As a result, the red pine/white pine ecosystem now only exists in about ⅙ to ⅕ of the historic quantities.[2, 3, 4, 6] It appears that it was replaced by second growth Quaking Aspen (Populus tremuloides) and Jack Pine (Pinus banksiana).[2]  Such severe changes in vegetation likely results in just as severe of change in the species that depend on the historic vegetation for survival. In addition to changing the biotic conditions of the region, it is also conceivable that the change in vegetation could, over the long term, also change abiotic conditions (e.g., soil types, moisture regimes, and frequency of fires).

With this particular example, humans altered a natural environment, yet it remains largely vegetated and still supports the dynamic nature of ecosystems. In urban settings, where high human population densities, concrete, and asphalt predominate, the natural ecosystems have been altogether removed and additional consequences (e.g., water, soil, and air pollution) arise.  

[1]Albert, D. 1995. Regional landscape ecosystems of Michigan, Minnesota, and Wisconsin: a working map and classification. United States Forest Service, North Central Forest Experiment Station., St. Paul, MN.

[2]Casselman, T., M.D. Sprenger, N.M. Fuller, C.M Wooley, and T.O. Melius. 2009. Comprehensive Conservation Plan. Seney National Wildlife Refuge. 198pp.

[3]Drobyshev, I., P.C. Goebel, D.M. Hix, R.G. Corace, III and M. Semko-Duncan. 2008. Pre- and post-European settlement fire history of red pine-dominated forest ecosystems of Seney National Wildlife Refuge, Upper Michigan. Can. J. For. Res. 38:2497-2514.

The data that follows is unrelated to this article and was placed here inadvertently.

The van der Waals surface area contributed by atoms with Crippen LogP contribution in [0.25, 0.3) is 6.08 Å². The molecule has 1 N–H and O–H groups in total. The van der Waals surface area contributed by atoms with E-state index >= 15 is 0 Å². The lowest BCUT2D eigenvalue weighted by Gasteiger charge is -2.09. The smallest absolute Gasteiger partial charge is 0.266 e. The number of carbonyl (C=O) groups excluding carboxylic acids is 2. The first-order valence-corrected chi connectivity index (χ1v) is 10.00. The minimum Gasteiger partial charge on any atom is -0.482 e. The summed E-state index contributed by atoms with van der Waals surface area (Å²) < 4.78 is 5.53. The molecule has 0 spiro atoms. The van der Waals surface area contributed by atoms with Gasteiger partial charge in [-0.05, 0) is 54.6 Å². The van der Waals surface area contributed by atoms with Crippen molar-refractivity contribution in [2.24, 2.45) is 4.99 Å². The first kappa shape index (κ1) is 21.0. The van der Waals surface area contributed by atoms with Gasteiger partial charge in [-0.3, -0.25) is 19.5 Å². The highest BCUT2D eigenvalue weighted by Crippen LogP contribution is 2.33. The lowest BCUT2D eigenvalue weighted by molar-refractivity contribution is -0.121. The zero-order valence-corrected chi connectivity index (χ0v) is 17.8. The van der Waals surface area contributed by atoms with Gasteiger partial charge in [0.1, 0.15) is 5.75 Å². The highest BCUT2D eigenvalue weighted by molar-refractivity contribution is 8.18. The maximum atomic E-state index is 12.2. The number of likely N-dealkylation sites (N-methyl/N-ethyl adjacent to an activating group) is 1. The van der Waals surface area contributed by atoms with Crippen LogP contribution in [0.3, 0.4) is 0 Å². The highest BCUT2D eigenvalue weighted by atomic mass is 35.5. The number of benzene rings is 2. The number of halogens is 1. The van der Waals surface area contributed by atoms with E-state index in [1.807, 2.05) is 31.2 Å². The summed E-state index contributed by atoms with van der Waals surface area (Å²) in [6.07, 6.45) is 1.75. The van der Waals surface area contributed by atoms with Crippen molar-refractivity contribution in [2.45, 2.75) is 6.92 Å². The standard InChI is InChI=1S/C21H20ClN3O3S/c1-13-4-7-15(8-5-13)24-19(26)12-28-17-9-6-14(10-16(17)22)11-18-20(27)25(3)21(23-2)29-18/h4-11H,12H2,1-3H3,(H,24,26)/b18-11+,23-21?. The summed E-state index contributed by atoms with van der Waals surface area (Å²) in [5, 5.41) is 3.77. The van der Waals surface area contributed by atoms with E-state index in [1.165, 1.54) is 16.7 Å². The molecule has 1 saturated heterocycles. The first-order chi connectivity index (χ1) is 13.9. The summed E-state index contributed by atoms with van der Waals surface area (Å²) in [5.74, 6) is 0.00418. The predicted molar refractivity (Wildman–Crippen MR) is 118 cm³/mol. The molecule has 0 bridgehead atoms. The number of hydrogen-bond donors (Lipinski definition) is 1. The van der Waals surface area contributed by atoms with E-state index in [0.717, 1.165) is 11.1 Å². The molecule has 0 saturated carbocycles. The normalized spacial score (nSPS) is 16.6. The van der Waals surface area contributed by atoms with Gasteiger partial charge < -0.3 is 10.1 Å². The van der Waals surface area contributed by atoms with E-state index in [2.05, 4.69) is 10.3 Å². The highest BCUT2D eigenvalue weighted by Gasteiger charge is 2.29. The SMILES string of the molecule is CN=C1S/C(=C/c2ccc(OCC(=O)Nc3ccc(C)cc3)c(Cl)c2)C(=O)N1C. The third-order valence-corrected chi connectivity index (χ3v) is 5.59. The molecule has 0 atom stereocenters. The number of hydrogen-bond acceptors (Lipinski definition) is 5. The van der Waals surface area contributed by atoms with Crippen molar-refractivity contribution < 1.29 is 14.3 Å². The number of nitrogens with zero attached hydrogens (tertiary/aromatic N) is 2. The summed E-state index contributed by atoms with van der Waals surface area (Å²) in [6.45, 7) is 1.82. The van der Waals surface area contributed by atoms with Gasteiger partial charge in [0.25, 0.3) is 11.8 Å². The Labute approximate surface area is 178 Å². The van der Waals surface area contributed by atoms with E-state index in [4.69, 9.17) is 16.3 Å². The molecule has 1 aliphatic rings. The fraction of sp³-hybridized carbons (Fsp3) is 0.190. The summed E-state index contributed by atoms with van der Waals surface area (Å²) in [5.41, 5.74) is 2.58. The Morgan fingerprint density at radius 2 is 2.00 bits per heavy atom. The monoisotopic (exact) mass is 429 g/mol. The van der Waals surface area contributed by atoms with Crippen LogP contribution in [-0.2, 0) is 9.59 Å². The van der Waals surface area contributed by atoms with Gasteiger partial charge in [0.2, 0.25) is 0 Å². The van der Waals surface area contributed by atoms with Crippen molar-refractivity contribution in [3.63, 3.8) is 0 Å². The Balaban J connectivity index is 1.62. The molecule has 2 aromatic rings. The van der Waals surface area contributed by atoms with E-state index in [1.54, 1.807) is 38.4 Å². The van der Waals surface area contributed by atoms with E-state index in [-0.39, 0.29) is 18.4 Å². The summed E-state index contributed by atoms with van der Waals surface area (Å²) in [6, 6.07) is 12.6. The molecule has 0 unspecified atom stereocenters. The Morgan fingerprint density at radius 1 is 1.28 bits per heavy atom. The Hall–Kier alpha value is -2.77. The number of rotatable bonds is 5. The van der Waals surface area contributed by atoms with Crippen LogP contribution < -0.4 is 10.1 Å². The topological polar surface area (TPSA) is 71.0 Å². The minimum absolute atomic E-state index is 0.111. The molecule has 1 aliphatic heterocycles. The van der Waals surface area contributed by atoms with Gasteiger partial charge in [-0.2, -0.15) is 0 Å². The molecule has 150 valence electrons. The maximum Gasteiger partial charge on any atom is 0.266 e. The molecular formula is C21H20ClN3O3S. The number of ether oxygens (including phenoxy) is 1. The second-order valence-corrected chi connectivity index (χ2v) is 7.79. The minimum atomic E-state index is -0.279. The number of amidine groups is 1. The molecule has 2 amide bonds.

[4]Frehlich, L.E. and P.B. Reich. 1996. Old growth in the Great Lakes region. Pp. 144-160 in M.B. Davis, ed., Eastern old-growth forests: prospects for rediscovery and recovery. Island Press, Washington, D.C.

[5]Karamanski, T.J. 1989. Deep woods frontier: a history of logging in northern Michigan. Wayne State University Press, Detroit, MI. 305p.

[6]Thompson, I.D., Simard, J.H. and R.D. Titman. 2006. Historic changes in white pine (Pinus strobus L.) density in Algonquin Park, Ontario, during the 19th century. Natural Areas Journal 26:61-71.

[7]Vogl, R.J. 1970. Fire and the northern Wisconsin pine barrens. Proceedings Tall Timbers Fire Ecology Conference 10:175-209.

[8]Whitney, G.G. 1986. Relation of Michigan’s pre-settlement forests to substrate and disturbance history. Ecology 67:1548-1559.


World Population Day – 2016

Egad! Being mostly off the grid, I am so disconnected from world events right now. World Population Day was 11 July and I completely missed it.

The total human population is a major factor in the study of environmental science; so, even though this is a topic that is out of sync with my planned posting of information, I need to take a few moments and include a belated commentary for this particular day and its focus on raising awareness of human population growth.

World Population Day was established in 1989 by the United Nations Development Programme (UNDP).  On 11 July 1987, the global human population reached 5,000,000,000. Because of the interest demonstrated by that milestone, the UNDP decided to observe World Population Day each year on 11 July. The observance is now managed by the United Nations Population Fund (aka: UNFPA).